ScienceScope, based at Downside School near Bath, develops technology to teach children about the ‘Internet of Things’ (IoT) and connected devices.
The deal with the National Institute for Education in Singapore will see the company build an IoT lab on-site and provide every school in Singapore with 300 micro:bits, one of ScienceScope’s flagship products, over the next 3 years.
In the United Arab Emirates (UAE), ScienceScope was awarded a grant from Expo 2020 Dubai to build an IoT school project at 2 schools. The schools will receive IoT weather stations and IoT development kits as part of a pilot scheme which could be rolled out to other schools in the Gulf region.
The micro:bit is a pocket-sized codable computer that encourages young people to get creative with technology and code their own projects, including designing video games. A million were handed out to 11-years-olds across the UK in a partnership with the BBC 2 years ago.
Both deals were enabled through support from the Department for International Trade (DIT). Most recently, DIT assisted the business to attend global education training and technology show, Bett Middle East in Abu Dhabi, with support from DIT as part of Exporting is GREAT campaign, which encourages SMEs to export their products.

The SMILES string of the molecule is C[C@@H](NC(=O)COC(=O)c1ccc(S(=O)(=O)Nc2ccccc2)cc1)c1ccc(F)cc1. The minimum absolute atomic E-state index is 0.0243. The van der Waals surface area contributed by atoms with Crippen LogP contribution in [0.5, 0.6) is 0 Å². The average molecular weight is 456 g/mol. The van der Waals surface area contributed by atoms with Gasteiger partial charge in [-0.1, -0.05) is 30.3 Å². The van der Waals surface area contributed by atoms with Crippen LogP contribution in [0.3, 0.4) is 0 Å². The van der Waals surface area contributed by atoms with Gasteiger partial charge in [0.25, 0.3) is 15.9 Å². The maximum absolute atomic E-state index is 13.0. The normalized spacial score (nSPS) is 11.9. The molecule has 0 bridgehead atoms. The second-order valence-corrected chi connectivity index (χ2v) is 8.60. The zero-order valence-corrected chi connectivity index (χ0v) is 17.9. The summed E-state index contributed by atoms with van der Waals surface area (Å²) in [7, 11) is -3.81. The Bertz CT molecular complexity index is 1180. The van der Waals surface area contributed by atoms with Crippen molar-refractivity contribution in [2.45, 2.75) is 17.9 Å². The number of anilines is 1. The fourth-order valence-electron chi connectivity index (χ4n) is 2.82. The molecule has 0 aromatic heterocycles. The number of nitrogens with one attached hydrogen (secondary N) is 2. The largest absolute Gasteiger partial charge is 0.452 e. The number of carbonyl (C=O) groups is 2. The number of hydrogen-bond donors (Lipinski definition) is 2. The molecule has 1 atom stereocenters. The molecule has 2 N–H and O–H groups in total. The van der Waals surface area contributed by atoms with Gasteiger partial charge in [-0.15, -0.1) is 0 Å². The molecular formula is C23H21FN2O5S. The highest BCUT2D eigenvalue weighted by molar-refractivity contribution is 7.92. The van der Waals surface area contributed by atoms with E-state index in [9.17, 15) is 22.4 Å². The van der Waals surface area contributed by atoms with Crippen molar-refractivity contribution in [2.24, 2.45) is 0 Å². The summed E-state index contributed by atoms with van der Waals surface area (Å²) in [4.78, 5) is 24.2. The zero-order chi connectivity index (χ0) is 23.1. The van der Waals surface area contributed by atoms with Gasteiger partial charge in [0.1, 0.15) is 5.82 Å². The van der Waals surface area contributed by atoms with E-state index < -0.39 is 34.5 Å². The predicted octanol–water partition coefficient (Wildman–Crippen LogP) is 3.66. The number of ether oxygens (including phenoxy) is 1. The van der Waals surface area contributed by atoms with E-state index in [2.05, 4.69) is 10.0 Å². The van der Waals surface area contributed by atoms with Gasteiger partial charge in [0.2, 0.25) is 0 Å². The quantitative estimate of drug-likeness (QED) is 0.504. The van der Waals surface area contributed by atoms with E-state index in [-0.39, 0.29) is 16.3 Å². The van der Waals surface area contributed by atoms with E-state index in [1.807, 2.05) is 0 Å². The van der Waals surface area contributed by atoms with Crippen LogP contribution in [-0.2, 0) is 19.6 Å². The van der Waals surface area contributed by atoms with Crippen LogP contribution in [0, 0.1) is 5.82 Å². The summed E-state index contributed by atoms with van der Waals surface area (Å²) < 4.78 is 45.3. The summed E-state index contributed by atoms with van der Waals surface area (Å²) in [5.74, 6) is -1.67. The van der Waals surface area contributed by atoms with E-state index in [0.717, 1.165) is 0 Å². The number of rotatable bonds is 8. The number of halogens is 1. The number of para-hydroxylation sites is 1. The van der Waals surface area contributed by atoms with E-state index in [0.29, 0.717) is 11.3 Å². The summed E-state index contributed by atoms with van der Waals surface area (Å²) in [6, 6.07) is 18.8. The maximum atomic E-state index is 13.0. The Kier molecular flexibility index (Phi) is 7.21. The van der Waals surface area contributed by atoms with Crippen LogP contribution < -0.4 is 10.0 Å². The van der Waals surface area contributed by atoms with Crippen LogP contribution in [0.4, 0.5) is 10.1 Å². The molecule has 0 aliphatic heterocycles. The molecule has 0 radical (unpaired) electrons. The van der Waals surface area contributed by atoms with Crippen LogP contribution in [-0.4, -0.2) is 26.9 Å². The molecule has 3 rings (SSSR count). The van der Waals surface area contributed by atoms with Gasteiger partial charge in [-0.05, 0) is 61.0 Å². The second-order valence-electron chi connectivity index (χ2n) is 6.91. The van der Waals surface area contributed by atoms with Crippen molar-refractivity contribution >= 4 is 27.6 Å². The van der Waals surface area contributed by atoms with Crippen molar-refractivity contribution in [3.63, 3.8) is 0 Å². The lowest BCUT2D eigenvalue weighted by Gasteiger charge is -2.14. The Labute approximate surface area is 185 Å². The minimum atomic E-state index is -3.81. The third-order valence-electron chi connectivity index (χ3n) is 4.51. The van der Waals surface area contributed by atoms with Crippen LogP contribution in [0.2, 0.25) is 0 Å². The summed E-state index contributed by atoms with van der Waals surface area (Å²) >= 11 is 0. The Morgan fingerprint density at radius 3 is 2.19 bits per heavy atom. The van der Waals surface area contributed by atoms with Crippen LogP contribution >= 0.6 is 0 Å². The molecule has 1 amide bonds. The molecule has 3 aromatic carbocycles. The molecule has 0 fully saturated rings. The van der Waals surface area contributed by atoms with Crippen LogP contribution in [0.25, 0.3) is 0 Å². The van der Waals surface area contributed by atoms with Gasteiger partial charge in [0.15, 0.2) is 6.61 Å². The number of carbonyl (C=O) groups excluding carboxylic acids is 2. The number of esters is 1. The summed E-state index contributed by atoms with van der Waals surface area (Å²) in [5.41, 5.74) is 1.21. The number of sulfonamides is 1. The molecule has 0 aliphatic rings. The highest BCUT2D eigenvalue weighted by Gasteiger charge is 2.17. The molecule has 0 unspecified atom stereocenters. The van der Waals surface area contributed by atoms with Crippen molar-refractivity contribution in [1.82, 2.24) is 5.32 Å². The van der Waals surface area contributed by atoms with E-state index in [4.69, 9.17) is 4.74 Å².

DIT also put the business in touch with an export manager on-the-ground in Dubai and thanks to this the business now sells 80% of its products overseas.
David Crellin, Chief Executive and Founder of ScienceScope, said:
When we first started exporting to Singapore, DIT’s team helped us to forge strong relationships with our new overseas customers from the get-go. They’ve taken a real interest in our business and guided us towards fantastic opportunities in new markets, also encouraging us to attend international trade shows. They also gave us the idea to bid for the Expo 2020 Live grant. For any company that’s thinking of exporting, my advice would be to go for it.
It can be challenging at first because there are lots of things to consider, from paperwork to cultural differences with clients, but this can easily be overcome by working with DIT experts.
The best advice I could give to a firm looking to export for the first time or increase their international sales would be to attend relevant trade shows as nothing beats meeting potential buyers face-to-face. If we can do it, so can many other local firms.
Paul Shand, DIT’s Head of the South West, said:
ScienceScope is a fantastic example of a pioneering British business setting the bar high in its sector. The company has been incredibly successful in finding markets ready for its innovative products that allow pupils and teachers to learn and teach to their full potential.
We’re delighted to have supported the company by setting up introductions to potential new customers. The guidance we provide is all part of our focus to convert more of the region’s businesses into successful exporters, so companies don’t have to go through the exporting process alone.
Firms looking for support should visit great.gov.uk which has information on live export opportunities and includes general information on exporting and events.